5. Don’t know or no applicable
    When you are asking respondents to choose between different possibilities, you need to give them the option – and it can be a combined option – to say that something is not applicable or that they don’t know the answer. This means that you will know why they didn’t reply to any of the options that you offered. Otherwise, you might think that they missed the question by accident.
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Epistemic reflexivity

Reflexivity has become, in other words, a hegemonic value of the social scientific field and a weapon in struggles over status and resources within the intellectual field (Lynch, 2000).

Just reading a fascinating article by Karl Maton working at the University of Cambridge: Maton, K. (2003) Reflexivity, relationism and research: Pierre Bourdieu and the epistemic conditions of social scientific knowledge, Space & Culture, 6(1): 52-65. What’s it about?

Summary
Pierre Bourdieu’s “epistemic reflexivity” is the cornerstone of his intellectual enterprise, underpinning his claims to provide distinctive and scientific knowledge of the social world. This article considers what this notion offers for research and how it needs to be developed further to underpin progress in social science. Many reflexive research practices are sociological, individualistic, and narcissistic, and the article contrasts this to Bourdieu’s conception of reflexivity as epistemological, collective, and objective. The author then illustrates how, despite Bourdieu’s intentions, this conception when enacted tends toward the very pitfalls it is intended to avoid. Building on a developing conceptualization of the relations of knowledge, the author identifies this problem as intrinsic to Bourdieu’s framework, showing how it bypasses the significance of knowledge structures and so provides the social but not the epistemological conditions for social scientific knowledge. Bourdieu’s reflexivity objectifies objectification but needs development to help achieve objective knowledge. The article concludes by introducing the notion of “epistemic capital” as a first step toward developing a properly epistemic reflexivity and so realizing the potential of Bourdieu’s enterprise.

My notes
The author talks about different forms of reflexivity. He highlights the role of what he calls enacted reflexivity in the social sciences – which sounds fairly fake to me – which includes autobiographical reflection, the reflective practitioners, hermeneutic narcissism and authorship denial. I liked his description of authorship denial:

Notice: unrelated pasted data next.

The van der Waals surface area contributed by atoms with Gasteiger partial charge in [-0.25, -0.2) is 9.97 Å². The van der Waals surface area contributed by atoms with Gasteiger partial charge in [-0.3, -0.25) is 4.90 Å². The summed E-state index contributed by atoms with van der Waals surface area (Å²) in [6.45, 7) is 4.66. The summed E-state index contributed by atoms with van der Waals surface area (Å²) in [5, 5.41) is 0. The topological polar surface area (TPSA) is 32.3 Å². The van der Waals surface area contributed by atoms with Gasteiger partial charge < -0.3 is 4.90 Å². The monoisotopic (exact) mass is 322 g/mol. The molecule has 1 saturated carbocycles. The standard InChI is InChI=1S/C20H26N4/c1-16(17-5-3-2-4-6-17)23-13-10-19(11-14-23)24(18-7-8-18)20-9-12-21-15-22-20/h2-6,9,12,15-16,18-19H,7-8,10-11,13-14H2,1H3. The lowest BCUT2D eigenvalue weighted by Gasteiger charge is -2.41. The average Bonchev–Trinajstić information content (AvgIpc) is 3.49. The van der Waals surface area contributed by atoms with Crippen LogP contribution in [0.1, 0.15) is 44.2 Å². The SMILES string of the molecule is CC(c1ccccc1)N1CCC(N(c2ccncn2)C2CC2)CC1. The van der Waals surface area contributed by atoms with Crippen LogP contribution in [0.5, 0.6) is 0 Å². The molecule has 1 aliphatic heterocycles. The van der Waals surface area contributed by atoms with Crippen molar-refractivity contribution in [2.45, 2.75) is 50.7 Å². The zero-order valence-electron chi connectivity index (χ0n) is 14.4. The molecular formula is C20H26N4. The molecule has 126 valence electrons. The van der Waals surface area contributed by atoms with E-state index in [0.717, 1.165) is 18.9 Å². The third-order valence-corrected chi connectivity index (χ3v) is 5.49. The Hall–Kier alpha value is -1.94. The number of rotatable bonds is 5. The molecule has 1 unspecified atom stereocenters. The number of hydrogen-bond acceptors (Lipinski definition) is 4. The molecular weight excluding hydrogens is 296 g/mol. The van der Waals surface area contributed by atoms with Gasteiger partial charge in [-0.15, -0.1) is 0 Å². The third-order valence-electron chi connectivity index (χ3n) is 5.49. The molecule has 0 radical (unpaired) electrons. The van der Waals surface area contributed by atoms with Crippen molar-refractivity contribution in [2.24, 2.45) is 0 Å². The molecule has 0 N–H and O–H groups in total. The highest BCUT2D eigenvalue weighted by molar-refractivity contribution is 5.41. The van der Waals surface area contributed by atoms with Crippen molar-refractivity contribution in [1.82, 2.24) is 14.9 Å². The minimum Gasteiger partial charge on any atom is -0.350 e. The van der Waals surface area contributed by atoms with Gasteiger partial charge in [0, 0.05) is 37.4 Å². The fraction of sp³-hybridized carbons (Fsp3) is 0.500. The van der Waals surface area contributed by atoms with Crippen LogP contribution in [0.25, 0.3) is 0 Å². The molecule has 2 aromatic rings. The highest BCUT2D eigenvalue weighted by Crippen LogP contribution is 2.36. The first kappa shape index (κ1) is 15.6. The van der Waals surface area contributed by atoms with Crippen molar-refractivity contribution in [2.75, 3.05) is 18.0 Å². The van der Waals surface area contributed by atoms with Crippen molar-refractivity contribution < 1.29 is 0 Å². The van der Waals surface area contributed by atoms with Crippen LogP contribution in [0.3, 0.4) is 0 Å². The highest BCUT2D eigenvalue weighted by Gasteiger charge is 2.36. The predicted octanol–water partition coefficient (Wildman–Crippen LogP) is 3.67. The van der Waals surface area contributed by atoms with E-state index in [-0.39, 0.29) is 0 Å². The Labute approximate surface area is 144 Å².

Here, reflexivity is enacted as a game of hide-and-seek; one may in effect play “hunt the author” amid the textual play of voices (or, where these voices are all the author’s own, one may have difficulty ascertaining the author’s position). Both forms [this also refers to hermeneutic narcissism] thereby begin by recognising objectification but end by denying it, either through self-absorption or self-denial. (p. 55)

He argues that all these sorts of reflexivity are sociological, individual and narcissistic:

In short, these types of reflexivity in research represent what one could call reflectivity (Turner, 1981;Woolgar, 1988). (p. 56)

Reflexivity has typically been proclaimed as critical and progressive. However, by reducing reflexivity to individualised reflection, the above research practices represent strategies for maximising symbolic capital within the intellectual field at minimal cost. They emphasise individual status (particularly when allied to claims about the “unreflexive” nature of past work in the field) without disturbing the social position and structure of the field as a whole. Ironically, such practices are thereby more oriented toward conserving the status quo than their frequently professed “critical” appellations might suggest. (p. 56)

In Bourdieu’s critique of the academic field, he argues that actors try to impose their own viewpoint on others in struggles for status and resources (Bourdieu 1988a, p. 26). Maton asks how it is possible to ‘overcome the gravitational effects of the intellectual field’ (p. 57) by developing analysis which represents more than the means of acquisition of economic and symbolic capital. For Bourdieu, epistemic reflexivity is the way to do this because it underwrites rather than undermines scientific knowledge. What is epistemic reflexivity? According to Thomas Ryan in the paper When you reflect are you also being reflexive? (undated):

… the constant analysis of your own lived experience as well as your own theoretical and methodological presuppositions (Coghlan and Brannick 2005, p. 62)

Three relations of knowledge
Maton argues that Bourdieu’s distinctive contribution can be breaking knowledge down into three relations (see Fig. 1):

Bourdieu’s main innovation was in looking at the ‘objectifying relation.’ Objectifying objectification underpins reflexivity that is collective and non-narcissistic. Bourdieu (1999, 2000) argues that there are three potential biases in knowledge claims: social origins of the researcher; the researcher’s position in the intellectual field; and viewing the world as a spectacle. But it is not the individual researcher who is of interest to Bourdieu but rather the intellectual field and revealing the ‘collective scientific unconscious’ (p. 58). Maton argues that the intellectual field is not just about maximizing capital that there are other issues at stake, namely: the recognition of the role of non-social interest in producing knowledge which Maton calls ‘the will to truth’ or ‘cognitive interests’  (p. 61) and the recognition of the importance of epistemic capital, or the ability to better understand the social world, aiming for epistemic profits.

2003Space_Culture (Maton 2003)